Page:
ANN ARBOR, Mich. – Christina Wall has traveled back in time, to a place where there is no television, no Internet and no e-mail.

In this pre-1950 land, there are no frozen dinners, no non-stick skillets and no fast food franchises. She can’t use a dishwasher, clothes dryer or microwave; she has no access to ATMs, DVDs or CDs.

Wall, 32, an Eastern Michigan University graduate student, hasn’t left her west-side Ann Arbor home for another plane in the space-time continuum. She’s simply going a month – through March 2 – without using any technology created since 1950. It’s part of her master’s degree project on the impact of technology in modern life.

When she has a headache? Uncoated aspirin instead of ibuprofen. When she needs to contact a friend? Snail mail or an antique rotary phone. When it snows? Sledding instead of reality TV. Her project is a completely original conception, said Professor Denise Pilato, who teaches in EMU’s College of Technology.

“In some ways it’s an experiment,” she said. “And being that it’s an experiment, there are a lot of surprises for her.”

Perhaps most surprising is that there have been so many happy ones. For example, Wall estimates she’ll save up to $400 this month because it feels more “real” to spend cash than to use an ATM card.

And she has found her day has more hours.

“It’s amazing,” she said. “I literally feel I like I have 40 hours in a day. I realize how much time was sucked up with TV, and more specifically the Internet and e-mail.”

The classically trained pianist now has time to practice 45 minutes daily, to read books, to sit down to breakfast and to reconnect with friends.

Neighbor Margaret Steneck, a retired University of Michigan history professor, has taken great interest in the project. “It’s not just what was available in 1950, but what would someone living in her house, in her socioeconomic range, be able to afford and have available to them,” she said.

For example, television had been invented by 1950, but it wasn’t commonplace. And certain types of cosmetics – lipstick and hair conditioners were around but don’t appear to have been commonly used by most women, according to Wall’s research.

Wall’s friends, family and students have had to readjust as well. To the ire of some of her students, Wall, a graduate student instructor at EMU, is not available via e-mail and is not posting her lectures online. Now, students have to phone Wall or go to her office hours to talk to her.

“It was interesting and it was sad,” she said. “You can just see how addicted students are now, and that they have the expectation things are going to be spoon-fed to them … Now, they feel like they can’t have a normal conversation. And by losing that skill, they become fearful of them. I feel like part of the reason to do this is we’re in this spiral that’s not good.”

She hasn’t decided yet how her life will be changed when she is done, but it will definitely be changed, she said. She’s considering doing more work on the idea and pursuing a Ph.D.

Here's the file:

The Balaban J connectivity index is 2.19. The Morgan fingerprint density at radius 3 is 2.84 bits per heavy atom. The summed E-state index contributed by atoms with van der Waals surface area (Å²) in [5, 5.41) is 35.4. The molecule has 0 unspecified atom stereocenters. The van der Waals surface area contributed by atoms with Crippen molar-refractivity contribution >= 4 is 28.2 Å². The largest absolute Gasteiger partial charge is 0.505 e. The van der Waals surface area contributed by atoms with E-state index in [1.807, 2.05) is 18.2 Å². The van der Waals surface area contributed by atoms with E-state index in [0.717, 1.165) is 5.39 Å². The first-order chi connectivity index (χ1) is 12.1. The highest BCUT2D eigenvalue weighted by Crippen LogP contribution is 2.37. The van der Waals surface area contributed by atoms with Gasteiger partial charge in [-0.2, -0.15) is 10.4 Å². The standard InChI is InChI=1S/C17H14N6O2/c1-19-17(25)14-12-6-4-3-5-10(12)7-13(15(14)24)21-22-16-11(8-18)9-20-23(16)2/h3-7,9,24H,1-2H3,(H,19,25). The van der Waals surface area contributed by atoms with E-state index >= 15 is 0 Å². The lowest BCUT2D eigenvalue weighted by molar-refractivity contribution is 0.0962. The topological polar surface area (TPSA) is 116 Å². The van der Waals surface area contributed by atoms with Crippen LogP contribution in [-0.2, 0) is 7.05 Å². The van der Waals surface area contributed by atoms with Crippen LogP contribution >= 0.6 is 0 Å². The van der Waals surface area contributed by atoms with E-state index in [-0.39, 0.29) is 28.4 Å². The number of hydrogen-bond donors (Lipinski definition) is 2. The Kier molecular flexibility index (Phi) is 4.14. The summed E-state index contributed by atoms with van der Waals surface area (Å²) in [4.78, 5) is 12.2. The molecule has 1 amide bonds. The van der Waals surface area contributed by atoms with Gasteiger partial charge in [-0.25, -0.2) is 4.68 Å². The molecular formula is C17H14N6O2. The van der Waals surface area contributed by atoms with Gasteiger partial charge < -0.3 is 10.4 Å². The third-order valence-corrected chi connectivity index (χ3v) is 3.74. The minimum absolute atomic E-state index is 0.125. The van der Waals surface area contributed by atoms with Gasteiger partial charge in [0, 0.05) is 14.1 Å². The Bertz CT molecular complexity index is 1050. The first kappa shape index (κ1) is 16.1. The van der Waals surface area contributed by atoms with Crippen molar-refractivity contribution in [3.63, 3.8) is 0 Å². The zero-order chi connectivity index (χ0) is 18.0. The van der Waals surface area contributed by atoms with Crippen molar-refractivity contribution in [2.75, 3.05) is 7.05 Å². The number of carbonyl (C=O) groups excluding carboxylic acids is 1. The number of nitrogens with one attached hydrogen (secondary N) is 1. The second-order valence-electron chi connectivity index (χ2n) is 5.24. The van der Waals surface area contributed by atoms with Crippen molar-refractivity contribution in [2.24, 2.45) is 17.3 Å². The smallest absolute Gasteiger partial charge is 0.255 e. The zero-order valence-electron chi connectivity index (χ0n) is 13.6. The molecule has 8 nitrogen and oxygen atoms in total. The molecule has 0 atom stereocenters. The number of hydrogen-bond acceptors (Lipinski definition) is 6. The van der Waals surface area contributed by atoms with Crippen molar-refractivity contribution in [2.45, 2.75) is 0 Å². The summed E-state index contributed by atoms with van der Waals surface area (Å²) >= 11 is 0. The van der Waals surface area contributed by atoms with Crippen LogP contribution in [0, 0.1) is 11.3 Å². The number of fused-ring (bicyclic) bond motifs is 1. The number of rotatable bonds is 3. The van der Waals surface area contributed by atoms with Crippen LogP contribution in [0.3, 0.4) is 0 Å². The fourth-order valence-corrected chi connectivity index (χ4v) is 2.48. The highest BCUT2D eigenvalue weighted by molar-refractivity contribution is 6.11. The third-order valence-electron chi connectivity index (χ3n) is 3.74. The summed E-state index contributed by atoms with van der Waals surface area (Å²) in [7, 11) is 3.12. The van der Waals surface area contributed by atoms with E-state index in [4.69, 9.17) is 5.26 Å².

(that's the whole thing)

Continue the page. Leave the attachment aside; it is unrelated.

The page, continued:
Wall admits she has “cheated” by using a video camera to record some of her experiences. She hopes to make a documentary when she’s done.

Wall graduates in April, so she’ll soon start writing up her project. But on what? Typewriter or computer?

“I haven’t decided yet,” she said with a laugh.

To read more about Wall’s project, go to Of course, it hasn’t been updated since January because Wall can’t access her computer or use the Internet, but you can read about her research and preparations.

Examples of modern conveniences that were not invented or not widely available before 1950:

– Four-wheel drive. The vehicle credited with being the first four-wheel drive internal combustion engine car was built shortly after 1900. But four-wheel and all-wheel drive didn’t become commonplace among consumer-driven road vehicles until well after 1950.

– Garbage disposals first came onto the market in 1938, but because many cities forbade putting food waste into sewage systems, they weren’t widely used until years later.

– Disposable diapers were invented in 1950 but not widely available; cloth diapers were standard.

– Voicemail. Its inventor, Gordon Matthews, applied for a patent in 1979. The first answering machine was invented in 1935 and was three feet tall, but the machines were not widely used until decades later.

– Smoke alarms. The battery-powered household devices were first designed in the late 1960s.

To read more about Wall’s project, go to Of course, it hasn’t been updated since January since Wall can’t access her computer or use the Internet, but you can read about her research and preparations.

Only subscribers are eligible to post comments. Please subscribe or to participate in the conversation. Here’s why.

Use the form below to reset your password. When you've submitted your account email, we will send an email with a reset code.